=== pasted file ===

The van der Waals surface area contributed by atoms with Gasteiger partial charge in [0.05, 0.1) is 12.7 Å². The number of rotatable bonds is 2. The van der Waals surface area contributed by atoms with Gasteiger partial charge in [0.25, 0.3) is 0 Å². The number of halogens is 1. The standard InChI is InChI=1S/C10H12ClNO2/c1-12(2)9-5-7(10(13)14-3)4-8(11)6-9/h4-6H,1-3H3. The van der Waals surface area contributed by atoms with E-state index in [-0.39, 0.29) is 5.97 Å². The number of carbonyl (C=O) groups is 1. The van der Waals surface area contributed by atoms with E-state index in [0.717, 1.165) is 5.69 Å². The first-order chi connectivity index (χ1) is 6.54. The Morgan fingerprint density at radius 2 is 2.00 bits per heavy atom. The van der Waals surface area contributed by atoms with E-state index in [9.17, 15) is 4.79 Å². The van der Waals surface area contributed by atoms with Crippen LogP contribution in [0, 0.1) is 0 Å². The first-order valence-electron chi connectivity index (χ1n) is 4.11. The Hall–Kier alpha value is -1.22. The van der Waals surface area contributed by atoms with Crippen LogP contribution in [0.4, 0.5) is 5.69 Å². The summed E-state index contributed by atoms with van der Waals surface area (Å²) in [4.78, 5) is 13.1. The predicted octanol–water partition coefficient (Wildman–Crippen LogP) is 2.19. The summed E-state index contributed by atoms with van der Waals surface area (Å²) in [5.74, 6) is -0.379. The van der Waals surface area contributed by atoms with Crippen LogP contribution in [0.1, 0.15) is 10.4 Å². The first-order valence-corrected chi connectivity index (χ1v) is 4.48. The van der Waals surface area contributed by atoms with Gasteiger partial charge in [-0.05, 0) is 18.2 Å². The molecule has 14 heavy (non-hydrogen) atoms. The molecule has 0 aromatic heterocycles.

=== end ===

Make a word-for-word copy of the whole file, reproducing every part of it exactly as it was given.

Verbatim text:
The van der Waals surface area contributed by atoms with Gasteiger partial charge in [0.05, 0.1) is 12.7 Å². The number of rotatable bonds is 2. The van der Waals surface area contributed by atoms with Gasteiger partial charge in [0.25, 0.3) is 0 Å². The number of halogens is 1. The standard InChI is InChI=1S/C10H12ClNO2/c1-12(2)9-5-7(10(13)14-3)4-8(11)6-9/h4-6H,1-3H3. The van der Waals surface area contributed by atoms with E-state index in [-0.39, 0.29) is 5.97 Å². The number of carbonyl (C=O) groups is 1. The van der Waals surface area contributed by atoms with E-state index in [0.717, 1.165) is 5.69 Å². The first-order chi connectivity index (χ1) is 6.54. The Morgan fingerprint density at radius 2 is 2.00 bits per heavy atom. The van der Waals surface area contributed by atoms with E-state index in [9.17, 15) is 4.79 Å². The van der Waals surface area contributed by atoms with Crippen LogP contribution in [0, 0.1) is 0 Å². The first-order valence-electron chi connectivity index (χ1n) is 4.11. The Hall–Kier alpha value is -1.22. The van der Waals surface area contributed by atoms with Crippen LogP contribution in [0.4, 0.5) is 5.69 Å². The summed E-state index contributed by atoms with van der Waals surface area (Å²) in [4.78, 5) is 13.1. The predicted octanol–water partition coefficient (Wildman–Crippen LogP) is 2.19. The summed E-state index contributed by atoms with van der Waals surface area (Å²) in [5.74, 6) is -0.379. The van der Waals surface area contributed by atoms with Crippen LogP contribution in [0.1, 0.15) is 10.4 Å². The first-order valence-corrected chi connectivity index (χ1v) is 4.48. The van der Waals surface area contributed by atoms with Gasteiger partial charge in [-0.05, 0) is 18.2 Å². The molecule has 14 heavy (non-hydrogen) atoms. The molecule has 0 aromatic heterocycles.